under the trademark laws. DE 25, §83. It is clear as a matter of trademark law that the requisite intent of Heartland can be shown by circumstantial evidence there as well. See, e.g., Square D Co. v. Breakers Unlimited, Inc., 2009 WL 1702079, Fn 1, (S.D. Ind. 2009). So, what were the "circumstances" at the time of the fraud and the Hotel Action which may have caused the actions of Heartland which are in issue by this lawsuit? Since those circumstances had that impact or causal relation, they are relevant evidence. That is what the subject subpoenas sought to uncover.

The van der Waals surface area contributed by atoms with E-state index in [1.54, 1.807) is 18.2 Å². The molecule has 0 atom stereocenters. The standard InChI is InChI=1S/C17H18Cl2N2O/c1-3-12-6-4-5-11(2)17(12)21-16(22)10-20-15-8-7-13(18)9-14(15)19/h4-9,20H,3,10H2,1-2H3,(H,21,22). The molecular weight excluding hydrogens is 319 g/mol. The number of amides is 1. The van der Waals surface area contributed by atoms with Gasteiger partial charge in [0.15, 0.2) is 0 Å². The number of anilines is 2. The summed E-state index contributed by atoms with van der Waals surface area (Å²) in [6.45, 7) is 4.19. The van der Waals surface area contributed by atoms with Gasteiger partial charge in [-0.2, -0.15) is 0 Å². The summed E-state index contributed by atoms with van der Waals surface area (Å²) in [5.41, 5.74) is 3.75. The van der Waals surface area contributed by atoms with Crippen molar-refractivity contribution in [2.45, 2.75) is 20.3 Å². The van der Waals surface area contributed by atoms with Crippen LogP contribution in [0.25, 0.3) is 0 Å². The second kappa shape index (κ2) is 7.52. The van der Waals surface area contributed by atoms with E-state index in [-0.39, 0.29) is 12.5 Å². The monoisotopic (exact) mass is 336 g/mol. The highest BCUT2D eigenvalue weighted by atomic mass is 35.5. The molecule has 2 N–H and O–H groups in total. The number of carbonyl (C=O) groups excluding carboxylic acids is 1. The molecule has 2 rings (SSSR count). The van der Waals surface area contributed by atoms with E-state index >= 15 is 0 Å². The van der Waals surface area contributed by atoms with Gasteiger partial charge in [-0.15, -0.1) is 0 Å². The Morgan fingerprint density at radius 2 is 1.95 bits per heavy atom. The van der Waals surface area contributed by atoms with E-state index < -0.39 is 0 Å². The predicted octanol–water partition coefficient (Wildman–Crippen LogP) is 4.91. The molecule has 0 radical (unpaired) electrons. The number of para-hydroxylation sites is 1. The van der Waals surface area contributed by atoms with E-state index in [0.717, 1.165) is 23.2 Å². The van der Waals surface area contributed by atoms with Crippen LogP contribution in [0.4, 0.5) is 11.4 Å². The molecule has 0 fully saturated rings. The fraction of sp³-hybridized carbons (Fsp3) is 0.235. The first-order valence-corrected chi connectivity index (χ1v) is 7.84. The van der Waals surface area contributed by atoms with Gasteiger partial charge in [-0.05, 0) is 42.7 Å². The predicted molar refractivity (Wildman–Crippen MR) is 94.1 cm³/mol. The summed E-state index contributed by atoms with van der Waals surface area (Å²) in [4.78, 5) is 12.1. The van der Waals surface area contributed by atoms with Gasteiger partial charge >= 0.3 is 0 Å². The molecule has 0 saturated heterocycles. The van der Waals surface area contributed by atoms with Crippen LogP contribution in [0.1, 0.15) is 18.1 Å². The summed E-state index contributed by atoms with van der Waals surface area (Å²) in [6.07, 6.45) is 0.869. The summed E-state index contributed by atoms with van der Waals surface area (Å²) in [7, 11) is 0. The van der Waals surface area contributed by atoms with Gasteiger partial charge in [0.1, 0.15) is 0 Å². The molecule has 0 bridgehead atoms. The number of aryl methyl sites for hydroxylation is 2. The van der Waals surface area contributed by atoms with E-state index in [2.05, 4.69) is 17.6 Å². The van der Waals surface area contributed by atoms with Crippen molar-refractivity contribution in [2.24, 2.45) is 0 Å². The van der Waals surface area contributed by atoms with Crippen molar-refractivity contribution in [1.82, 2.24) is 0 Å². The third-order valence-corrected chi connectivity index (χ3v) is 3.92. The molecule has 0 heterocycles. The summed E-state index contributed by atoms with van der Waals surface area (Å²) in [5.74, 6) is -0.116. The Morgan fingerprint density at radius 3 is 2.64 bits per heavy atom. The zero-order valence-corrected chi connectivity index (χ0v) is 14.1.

The Circumstances About Which Discovery is Sought by the Subpoenas: During the same time that the patent application was being examined by the U.S. Patent Office, the patent application was being evaluated by the McGladrey accounting firm to determine its value. As explained in detail in "Forest River's Memorandum in Opposition to Heartland's Motion for Protective Order," that examination is likely to have included prior art, inventorship, claim definition, and patent validity investigations (DE 70 at pages 4-5, and Exhibits I and M thereto). This parallel proceeding likely involved Heartland and its patent attorneys directly. Thus, the results of the McGladrey investigation were likely to have been known to Heartland and its patent attorneys at the same time that they were under an obligation to disclose information to the U.S. Patent Office. However, the official file history of the patent in suit shows no disclosure of information to the U.S. Patent Office as a result of the McGladrey investigation. Another time period under investigation concerns the Fall of 2008 when Heartland engaged in the Hotel Action. At that time, Heartland was in serious financial trouble: the market for its products was low, Forest River had challenged the validity of the patent upon which Heartland's 4